The mortal ministry of Jesus Christ affected all mankind, yet it occurred in a narrow strip of land between 60 and 140 kilometers wide and less than 240 kilometers long.

Even though the gospel Jesus taught is universal, his teachings and earthly experiences are tied closely to the land in which he lived. Sheep, fishing nets, millstones, and temple walls were objects of his life and his teachings. Tax collectors, shepherds, fishermen, and noblemen were among those who heard his words and believed.

What was the land of the Messiah like? In this issue, we feature photographs of places where Jesus lived and where he began his ministry. In next month’s issue we will feature places and objects prominent in his life—and in his death and burial.

Unless otherwise credited, the photographs are from the pictorial archive of Dr. Richard Cleave of Jerusalem.

He who was called “the bread of God” and “the bread of life” (John 6:31–35) was born in Bethlehem, a Hebrew term meaning the house of bread.

Modern-day Bethlehem is seen here across the rocky slopes of Shepherds’ Field, where, to this day, shepherds in kaffiyeh headdresses still tend their flocks.

King Herod sought to kill the Christ child (see Matt. 2:16), but an “angel of the Lord [appeared] to Joseph in a dream, saying, Arise, and take the young child and his mother, and flee into Egypt” (Matt. 2:13).

We don’t know where Jesus lived in Egypt, but this scene, showing the marked contrast between the desert and the fertile area watered by the River Nile, is typical of the land to which Joseph and his family fled.

The stay in Egypt, as Matthew points out, fulfilled the prophecy in Hosea 11:1 that God would call his “son out of Egypt.” (See Matt. 2:15.)

The Temple Mount at Jerusalem today features the Dome of the Rock, a Moslem mosque first constructed about A.D. 690. Anciently this was the site of Herod’s temple. Although the temple was completed before the Savior’s birth, he would have seen ongoing construction on other buildings in the temple complex.

Nazareth is much larger today than it was when Jesus lived there after his family returned from Egypt. But in many respects the original character of the village remains. The ancient marketplace and well date to the time of Christ.

“All flesh is as grass,” wrote the Apostle Peter, “and all the glory of man as the flower of grass. The grass withereth, and the flower thereof falleth away:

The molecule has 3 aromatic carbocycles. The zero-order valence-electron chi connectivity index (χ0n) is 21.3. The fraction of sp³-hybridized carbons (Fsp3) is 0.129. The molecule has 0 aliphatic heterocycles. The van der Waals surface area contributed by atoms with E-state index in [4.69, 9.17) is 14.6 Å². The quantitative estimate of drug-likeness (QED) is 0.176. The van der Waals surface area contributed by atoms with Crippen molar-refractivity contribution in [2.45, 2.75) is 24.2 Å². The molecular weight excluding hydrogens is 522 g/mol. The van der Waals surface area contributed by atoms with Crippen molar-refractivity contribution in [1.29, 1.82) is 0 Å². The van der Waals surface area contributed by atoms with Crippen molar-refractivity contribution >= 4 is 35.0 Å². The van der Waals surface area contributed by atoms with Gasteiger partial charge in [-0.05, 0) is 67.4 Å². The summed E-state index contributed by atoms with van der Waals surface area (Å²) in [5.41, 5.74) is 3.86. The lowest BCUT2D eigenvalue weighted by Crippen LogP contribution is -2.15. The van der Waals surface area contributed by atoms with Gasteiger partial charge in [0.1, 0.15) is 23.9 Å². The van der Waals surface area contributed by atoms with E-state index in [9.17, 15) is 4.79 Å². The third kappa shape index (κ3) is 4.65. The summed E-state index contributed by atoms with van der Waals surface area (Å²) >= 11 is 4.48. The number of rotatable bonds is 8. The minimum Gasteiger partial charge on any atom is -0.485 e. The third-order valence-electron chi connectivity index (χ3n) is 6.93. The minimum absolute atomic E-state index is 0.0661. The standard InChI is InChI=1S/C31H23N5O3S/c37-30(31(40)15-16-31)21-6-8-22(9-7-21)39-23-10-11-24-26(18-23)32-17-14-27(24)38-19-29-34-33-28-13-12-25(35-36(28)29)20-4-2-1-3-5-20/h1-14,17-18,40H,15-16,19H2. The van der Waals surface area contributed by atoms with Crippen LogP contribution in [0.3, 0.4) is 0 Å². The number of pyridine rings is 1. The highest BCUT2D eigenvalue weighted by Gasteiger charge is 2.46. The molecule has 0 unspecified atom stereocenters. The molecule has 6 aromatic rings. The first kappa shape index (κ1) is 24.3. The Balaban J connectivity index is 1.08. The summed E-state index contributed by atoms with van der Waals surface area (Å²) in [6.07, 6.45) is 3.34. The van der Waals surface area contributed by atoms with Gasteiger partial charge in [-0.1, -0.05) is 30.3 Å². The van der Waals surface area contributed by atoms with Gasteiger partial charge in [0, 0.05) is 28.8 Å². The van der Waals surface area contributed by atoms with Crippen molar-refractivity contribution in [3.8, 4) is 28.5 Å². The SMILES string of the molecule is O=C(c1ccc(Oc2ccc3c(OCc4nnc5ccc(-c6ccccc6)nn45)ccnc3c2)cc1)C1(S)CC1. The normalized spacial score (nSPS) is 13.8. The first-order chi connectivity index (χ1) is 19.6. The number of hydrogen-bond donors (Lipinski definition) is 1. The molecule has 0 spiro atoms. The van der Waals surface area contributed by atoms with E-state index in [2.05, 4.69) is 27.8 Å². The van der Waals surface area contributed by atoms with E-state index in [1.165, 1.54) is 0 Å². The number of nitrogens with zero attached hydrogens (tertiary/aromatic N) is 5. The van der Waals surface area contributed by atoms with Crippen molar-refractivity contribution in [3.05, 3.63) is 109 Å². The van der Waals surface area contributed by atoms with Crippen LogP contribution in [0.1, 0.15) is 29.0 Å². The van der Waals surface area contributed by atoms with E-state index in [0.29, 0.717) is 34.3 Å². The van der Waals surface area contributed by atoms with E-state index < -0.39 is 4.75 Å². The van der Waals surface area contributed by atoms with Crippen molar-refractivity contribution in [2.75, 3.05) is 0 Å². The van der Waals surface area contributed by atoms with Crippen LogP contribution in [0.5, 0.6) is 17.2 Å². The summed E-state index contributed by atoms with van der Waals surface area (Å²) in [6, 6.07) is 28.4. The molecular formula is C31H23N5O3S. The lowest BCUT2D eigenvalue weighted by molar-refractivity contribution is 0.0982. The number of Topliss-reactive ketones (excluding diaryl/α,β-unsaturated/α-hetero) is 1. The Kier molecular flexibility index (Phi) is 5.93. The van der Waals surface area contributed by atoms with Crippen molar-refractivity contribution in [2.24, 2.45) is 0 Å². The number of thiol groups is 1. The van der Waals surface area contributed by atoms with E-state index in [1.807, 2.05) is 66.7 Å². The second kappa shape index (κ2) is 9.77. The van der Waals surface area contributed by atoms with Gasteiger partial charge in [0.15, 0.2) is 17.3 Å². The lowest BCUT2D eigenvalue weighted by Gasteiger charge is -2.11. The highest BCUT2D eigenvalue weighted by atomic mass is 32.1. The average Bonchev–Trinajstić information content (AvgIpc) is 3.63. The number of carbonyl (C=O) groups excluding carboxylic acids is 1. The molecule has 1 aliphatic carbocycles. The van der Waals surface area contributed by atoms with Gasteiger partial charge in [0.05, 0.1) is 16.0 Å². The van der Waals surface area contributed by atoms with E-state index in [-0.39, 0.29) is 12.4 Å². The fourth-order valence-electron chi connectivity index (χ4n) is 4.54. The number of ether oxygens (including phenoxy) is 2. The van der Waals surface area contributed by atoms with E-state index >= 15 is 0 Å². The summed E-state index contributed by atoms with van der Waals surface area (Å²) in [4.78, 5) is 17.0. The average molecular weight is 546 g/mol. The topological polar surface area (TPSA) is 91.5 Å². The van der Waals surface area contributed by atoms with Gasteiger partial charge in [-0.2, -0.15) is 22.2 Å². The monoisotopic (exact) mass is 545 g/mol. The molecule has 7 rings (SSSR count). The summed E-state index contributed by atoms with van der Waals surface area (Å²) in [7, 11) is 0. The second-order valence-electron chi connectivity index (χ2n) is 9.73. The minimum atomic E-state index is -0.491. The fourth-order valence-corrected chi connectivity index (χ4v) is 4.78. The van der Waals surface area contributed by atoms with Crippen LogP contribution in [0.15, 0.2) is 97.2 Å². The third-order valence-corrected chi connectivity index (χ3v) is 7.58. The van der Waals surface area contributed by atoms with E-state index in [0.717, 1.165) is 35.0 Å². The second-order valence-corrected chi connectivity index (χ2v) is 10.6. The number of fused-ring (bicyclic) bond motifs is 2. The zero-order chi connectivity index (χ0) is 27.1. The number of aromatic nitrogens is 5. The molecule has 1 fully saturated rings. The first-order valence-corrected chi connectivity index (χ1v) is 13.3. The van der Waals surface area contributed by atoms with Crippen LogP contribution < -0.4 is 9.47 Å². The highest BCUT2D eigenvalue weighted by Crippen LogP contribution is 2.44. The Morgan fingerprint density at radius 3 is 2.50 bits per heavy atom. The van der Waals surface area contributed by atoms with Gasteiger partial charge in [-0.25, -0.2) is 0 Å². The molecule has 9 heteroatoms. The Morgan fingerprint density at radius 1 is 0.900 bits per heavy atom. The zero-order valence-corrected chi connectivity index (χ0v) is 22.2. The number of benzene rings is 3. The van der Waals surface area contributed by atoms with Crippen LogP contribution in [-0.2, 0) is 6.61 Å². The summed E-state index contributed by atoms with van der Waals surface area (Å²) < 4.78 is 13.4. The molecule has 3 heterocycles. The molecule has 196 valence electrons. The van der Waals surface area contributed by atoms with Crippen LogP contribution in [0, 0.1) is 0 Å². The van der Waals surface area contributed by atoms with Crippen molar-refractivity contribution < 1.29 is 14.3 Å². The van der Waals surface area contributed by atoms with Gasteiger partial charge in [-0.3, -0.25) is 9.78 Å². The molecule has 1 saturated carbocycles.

“But the word of the Lord endureth for ever” (1 Pet. 1:24–25).

The wild poppy, common to both biblical and modern times, is an example of a short-lived flower whose beauty quickly “falleth away.”

Despite modern technology, the camel is still widely used in the Holy Land for work and travel, just as it was in biblical times. It was an animal known to John the Baptist, who wore a garment woven from camel’s hair (see Mark 1:6), and to the Savior. “It is easier for a camel to go through the eye of a needle,” he told his disciples, “than for a rich man to enter into the kingdom of God” (Matt. 19:24). Later, he accused the hypocritical scribes and pharisees of being “blind guides, which strain at a gnat, and swallow a camel” (Matt. 23:24). This particular camel is nibbling at an acacia tree. Such trees provided the “shittim” wood from which the Lord commanded Moses to build the tabernacle and some of its furnishings. (See Ex. 25:5, 10, 13, 23, 28.)

As Jesus began his ministry, he lived in Capernaum, a town located about four kilometers south of this beautiful area where the Upper River Jordan enters the Sea of Galilee. In Jesus’ time, Capernaum was one of the most prosperous and crowded districts in all Palestine and may have had a population of 10,000. A major industry was fishing, with the fish being hauled aboard boats in nets much the same way then as they are today. Two sets of fishermen brothers, Peter and Andrew—who lived in Capernaum—and James and John, answered the call of the Master to become “fishers of men.” Jesus taught the people wherever they gathered to hear him, including in synagogues similar in style to this well-preserved structure at Kefar Baram, upper Galilee, dating from the second century A.D. (See also the inside back cover.)

Photography by William Floyd Holdman

Photography by Timothy L. Taggart

Photography by Kathleen E. Lubeck

[map] Copyright 1970 Providence Lithograph Co.